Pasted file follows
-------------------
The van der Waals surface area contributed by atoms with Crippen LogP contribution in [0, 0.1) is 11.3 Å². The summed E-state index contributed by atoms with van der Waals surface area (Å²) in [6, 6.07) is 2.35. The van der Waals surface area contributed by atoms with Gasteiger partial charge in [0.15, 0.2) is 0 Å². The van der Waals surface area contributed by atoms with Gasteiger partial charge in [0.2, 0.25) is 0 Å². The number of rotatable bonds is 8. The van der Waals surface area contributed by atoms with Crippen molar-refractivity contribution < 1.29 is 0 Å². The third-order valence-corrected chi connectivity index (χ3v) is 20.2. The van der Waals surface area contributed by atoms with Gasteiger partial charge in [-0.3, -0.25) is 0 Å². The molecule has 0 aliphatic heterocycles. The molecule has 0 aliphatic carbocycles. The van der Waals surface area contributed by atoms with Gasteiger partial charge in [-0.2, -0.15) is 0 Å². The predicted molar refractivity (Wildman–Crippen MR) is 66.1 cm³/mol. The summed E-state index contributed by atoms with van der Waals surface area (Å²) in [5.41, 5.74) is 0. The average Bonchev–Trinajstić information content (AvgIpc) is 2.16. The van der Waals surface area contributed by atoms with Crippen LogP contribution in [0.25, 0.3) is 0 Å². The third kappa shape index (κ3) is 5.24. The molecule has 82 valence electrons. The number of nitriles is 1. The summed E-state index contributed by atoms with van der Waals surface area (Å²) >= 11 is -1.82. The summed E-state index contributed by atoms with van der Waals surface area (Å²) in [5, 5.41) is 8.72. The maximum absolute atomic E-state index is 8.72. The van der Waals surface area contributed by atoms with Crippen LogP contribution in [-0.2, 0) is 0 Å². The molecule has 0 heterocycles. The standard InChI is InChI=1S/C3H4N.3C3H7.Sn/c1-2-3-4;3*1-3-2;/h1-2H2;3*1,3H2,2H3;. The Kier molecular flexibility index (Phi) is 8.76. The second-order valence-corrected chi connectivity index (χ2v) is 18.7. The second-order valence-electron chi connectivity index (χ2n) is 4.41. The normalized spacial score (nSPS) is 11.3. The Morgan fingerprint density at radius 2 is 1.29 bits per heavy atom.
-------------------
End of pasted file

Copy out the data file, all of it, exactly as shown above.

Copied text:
The van der Waals surface area contributed by atoms with Crippen LogP contribution in [0, 0.1) is 11.3 Å². The summed E-state index contributed by atoms with van der Waals surface area (Å²) in [6, 6.07) is 2.35. The van der Waals surface area contributed by atoms with Gasteiger partial charge in [0.15, 0.2) is 0 Å². The van der Waals surface area contributed by atoms with Gasteiger partial charge in [0.2, 0.25) is 0 Å². The number of rotatable bonds is 8. The van der Waals surface area contributed by atoms with Crippen molar-refractivity contribution < 1.29 is 0 Å². The third-order valence-corrected chi connectivity index (χ3v) is 20.2. The van der Waals surface area contributed by atoms with Gasteiger partial charge in [-0.3, -0.25) is 0 Å². The molecule has 0 aliphatic heterocycles. The molecule has 0 aliphatic carbocycles. The van der Waals surface area contributed by atoms with Gasteiger partial charge in [-0.2, -0.15) is 0 Å². The predicted molar refractivity (Wildman–Crippen MR) is 66.1 cm³/mol. The summed E-state index contributed by atoms with van der Waals surface area (Å²) in [5.41, 5.74) is 0. The average Bonchev–Trinajstić information content (AvgIpc) is 2.16. The van der Waals surface area contributed by atoms with Crippen LogP contribution in [0.25, 0.3) is 0 Å². The third kappa shape index (κ3) is 5.24. The molecule has 82 valence electrons. The number of nitriles is 1. The summed E-state index contributed by atoms with van der Waals surface area (Å²) >= 11 is -1.82. The summed E-state index contributed by atoms with van der Waals surface area (Å²) in [5, 5.41) is 8.72. The maximum absolute atomic E-state index is 8.72. The van der Waals surface area contributed by atoms with Crippen LogP contribution in [-0.2, 0) is 0 Å². The molecule has 0 heterocycles. The standard InChI is InChI=1S/C3H4N.3C3H7.Sn/c1-2-3-4;3*1-3-2;/h1-2H2;3*1,3H2,2H3;. The Kier molecular flexibility index (Phi) is 8.76. The second-order valence-corrected chi connectivity index (χ2v) is 18.7. The second-order valence-electron chi connectivity index (χ2n) is 4.41. The normalized spacial score (nSPS) is 11.3. The Morgan fingerprint density at radius 2 is 1.29 bits per heavy atom.